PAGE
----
1. 17 Mar, 2016 1 commit
  2. 09 Feb, 2016 1 commit
    • Mel Gorman's avatar
      sched/debug: Make schedstats a runtime tunable that is disabled by default · cb251765
      Mel Gorman authored
      
      
      schedstats is very useful during debugging and performance tuning but it
      incurs overhead to calculate the stats. As such, even though it can be
      disabled at build time, it is often enabled as the information is useful.
      
      This patch adds a kernel command-line and sysctl tunable to enable or
      disable schedstats on demand (when it's built in). It is disabled
      by default as someone who knows they need it can also learn to enable
      it when necessary.
      
      The benefits are dependent on how scheduler-intensive the workload is.
      If it is then the patch reduces the number of cycles spent calculating
      the stats with a small benefit from reducing the cache footprint of the
      scheduler.
      
      These measurements were taken from a 48-core 2-socket
      machine with Xeon(R) E5-2670 v3 cpus although they were also tested on a
      single socket machine 8-core machine with Intel i7-3770 processors.
      
      netperf-tcp
                                 4.5.0-rc1             4.5.0-rc1
                                   vanilla          nostats-v3r1
      Hmean    64         560.45 (  0.00%)      575.98 (  2.77%)
      Hmean    128        766.66 (  0.00%)      795.79 (  3.80%)
      Hmean    256        950.51 (  0.00%)      981.50 (  3.26%)
      Hmean    1024      1433.25 (  0.00%)     1466.51 (  2.32%)
      Hmean    2048      2810.54 (  0.00%)     2879.75 (  2.46%)
      Hmean    3312      4618.18 (  0.00%)     4682.09 (  1.38%)
      Hmean    4096      5306.42 (  0.00%)     5346.39 (  0.75%)
      Hmean    8192     10581.44 (  0.00%)    10698.15 (  1.10%)
      Hmean    16384    18857.70 (  0.00%)    18937.61 (  0.42%)
      
      Small gains here, UDP_STREAM showed nothing intresting and neither did
      the TCP_RR tests. The gains on the 8-core machine were very similar.
      
      tbench4
                                       4.5.0-rc1             4.5.0-rc1
                                         vanilla          nostats-v3r1
      Hmean    mb/sec-1         500.85 (  0.00%)      522.43 (  4.31%)
      Hmean    mb/sec-2         984.66 (  0.00%)     1018.19 (  3.41%)
      Hmean    mb/sec-4        1827.91 (  0.00%)     1847.78 (  1.09%)
      Hmean    mb/sec-8        3561.36 (  0.00%)     3611.28 (  1.40%)
      Hmean    mb/sec-16       5824.52 (  0.00%)     5929.03 (  1.79%)
      Hmean    mb/sec-32      10943.10 (  0.00%)    10802.83 ( -1.28%)
      Hmean    mb/sec-64      15950.81 (  0.00%)    16211.31 (  1.63%)
      Hmean    mb/sec-128     15302.17 (  0.00%)    15445.11 (  0.93%)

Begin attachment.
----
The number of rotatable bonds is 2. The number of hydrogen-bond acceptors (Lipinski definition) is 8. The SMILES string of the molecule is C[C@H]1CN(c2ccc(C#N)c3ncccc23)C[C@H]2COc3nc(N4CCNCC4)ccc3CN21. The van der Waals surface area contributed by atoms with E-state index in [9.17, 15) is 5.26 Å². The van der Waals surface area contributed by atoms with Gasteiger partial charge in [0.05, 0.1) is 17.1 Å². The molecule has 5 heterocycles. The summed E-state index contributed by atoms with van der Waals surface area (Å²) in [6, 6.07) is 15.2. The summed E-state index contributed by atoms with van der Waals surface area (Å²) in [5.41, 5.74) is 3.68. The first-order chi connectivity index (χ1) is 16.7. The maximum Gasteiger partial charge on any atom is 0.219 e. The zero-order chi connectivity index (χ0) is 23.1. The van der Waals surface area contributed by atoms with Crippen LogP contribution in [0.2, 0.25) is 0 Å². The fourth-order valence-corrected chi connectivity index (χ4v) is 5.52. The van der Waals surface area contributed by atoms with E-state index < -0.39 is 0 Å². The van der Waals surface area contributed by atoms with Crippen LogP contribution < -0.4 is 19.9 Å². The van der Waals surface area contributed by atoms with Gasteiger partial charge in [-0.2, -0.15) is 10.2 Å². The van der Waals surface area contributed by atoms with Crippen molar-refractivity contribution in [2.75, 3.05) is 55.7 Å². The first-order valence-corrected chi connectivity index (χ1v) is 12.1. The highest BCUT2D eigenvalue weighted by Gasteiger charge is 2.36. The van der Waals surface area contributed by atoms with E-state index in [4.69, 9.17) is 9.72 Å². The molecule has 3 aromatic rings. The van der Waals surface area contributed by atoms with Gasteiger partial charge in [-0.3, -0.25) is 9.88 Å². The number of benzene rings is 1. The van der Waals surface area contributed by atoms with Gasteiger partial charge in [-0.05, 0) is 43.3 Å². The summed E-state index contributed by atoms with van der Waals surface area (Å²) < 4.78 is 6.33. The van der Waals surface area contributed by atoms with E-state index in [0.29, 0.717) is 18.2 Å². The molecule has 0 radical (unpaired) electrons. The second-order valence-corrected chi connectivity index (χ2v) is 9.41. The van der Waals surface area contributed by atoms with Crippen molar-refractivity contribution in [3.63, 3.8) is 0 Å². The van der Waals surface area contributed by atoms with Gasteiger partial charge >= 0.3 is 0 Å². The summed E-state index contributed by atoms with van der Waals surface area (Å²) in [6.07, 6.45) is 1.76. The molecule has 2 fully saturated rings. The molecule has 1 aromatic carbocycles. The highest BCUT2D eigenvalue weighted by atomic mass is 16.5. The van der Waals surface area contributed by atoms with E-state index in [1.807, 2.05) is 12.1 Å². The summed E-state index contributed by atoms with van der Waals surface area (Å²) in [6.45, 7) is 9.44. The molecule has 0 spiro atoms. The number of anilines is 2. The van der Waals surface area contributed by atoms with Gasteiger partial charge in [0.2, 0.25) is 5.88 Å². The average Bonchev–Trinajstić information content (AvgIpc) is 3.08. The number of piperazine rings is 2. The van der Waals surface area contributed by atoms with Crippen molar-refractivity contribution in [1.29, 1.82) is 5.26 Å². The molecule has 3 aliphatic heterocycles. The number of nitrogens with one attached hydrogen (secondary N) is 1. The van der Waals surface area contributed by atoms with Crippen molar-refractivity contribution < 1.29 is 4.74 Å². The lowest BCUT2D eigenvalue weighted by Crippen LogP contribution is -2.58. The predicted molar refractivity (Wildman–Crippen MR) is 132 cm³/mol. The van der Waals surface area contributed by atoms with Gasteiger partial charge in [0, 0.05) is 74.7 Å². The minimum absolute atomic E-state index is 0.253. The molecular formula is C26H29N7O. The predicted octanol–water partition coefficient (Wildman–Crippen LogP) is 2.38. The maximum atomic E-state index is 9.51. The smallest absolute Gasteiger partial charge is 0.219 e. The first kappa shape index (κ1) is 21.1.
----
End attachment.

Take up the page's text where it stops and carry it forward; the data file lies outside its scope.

Hmean    mb/sec-256     14866.18 (  0.00%)    15088.73 (  1.50%)
      Hmean    mb/sec-512     15223.31 (  0.00%)    15373.69 (  0.99%)
      Hmean    mb/sec-1024    14574.25 (  0.00%)    14598.02 (  0.16%)
      Hmean    mb/sec-2048    13569.02 (  0.00%)    13733.86 (  1.21%)
      Hmean    mb/sec-3072    12865.98 (  0.00%)    13209.23 (  2.67%)
      
      Small gains of 2-4% at low thread counts and otherwise flat.  The
      gains on the 8-core machine were slightly different
      
      tbench4 on 8-core i7-3770 single socket machine
      Hmean    mb/sec-1        442.59 (  0.00%)      448.73 (  1.39%)
      Hmean    mb/sec-2        796.68 (  0.00%)      794.39 ( -0.29%)
      Hmean    mb/sec-4       1322.52 (  0.00%)     1343.66 (  1.60%)
      Hmean    mb/sec-8       2611.65 (  0.00%)     2694.86 (  3.19%)
      Hmean    mb/sec-16      2537.07 (  0.00%)     2609.34 (  2.85%)
      Hmean    mb/sec-32      2506.02 (  0.00%)     2578.18 (  2.88%)
      Hmean    mb/sec-64      2511.06 (  0.00%)     2569.16 (  2.31%)
      Hmean    mb/sec-128     2313.38 (  0.00%)     2395.50 (  3.55%)
      Hmean    mb/sec-256     2110.04 (  0.00%)     2177.45 (  3.19%)
      Hmean    mb/sec-512     2072.51 (  0.00%)     2053.97 ( -0.89%)
      
      In constract, this shows a relatively steady 2-3% gain at higher thread
      counts. Due to the nature of the patch and the type of workload, it's
      not a surprise that the result will depend on the CPU used.
      
      hackbench-pipes
                               4.5.0-rc1             4.5.0-rc1
                                 vanilla          nostats-v3r1
      Amean    1        0.0637 (  0.00%)      0.0660 ( -3.59%)
      Amean    4        0.1229 (  0.00%)      0.1181 (  3.84%)
      Amean    7        0.1921 (  0.00%)      0.1911 (  0.52%)
      Amean    12       0.3117 (  0.00%)      0.2923 (  6.23%)
      Amean    21       0.4050 (  0.00%)      0.3899 (  3.74%)
      Amean    30       0.4586 (  0.00%)      0.4433 (  3.33%)
      Amean    48       0.5910 (  0.00%)      0.5694 (  3.65%)
      Amean    79       0.8663 (  0.00%)      0.8626 (  0.43%)
      Amean    110      1.1543 (  0.00%)      1.1517 (  0.22%)
      Amean    141      1.4457 (  0.00%)      1.4290 (  1.16%)
      Amean    172      1.7090 (  0.00%)      1.6924 (  0.97%)
      Amean    192      1.9126 (  0.00%)      1.9089 (  0.19%)
      
      Some small gains and losses and while the variance data is not included,
      it's close to the noise. The UMA machine did not show anything particularly
      different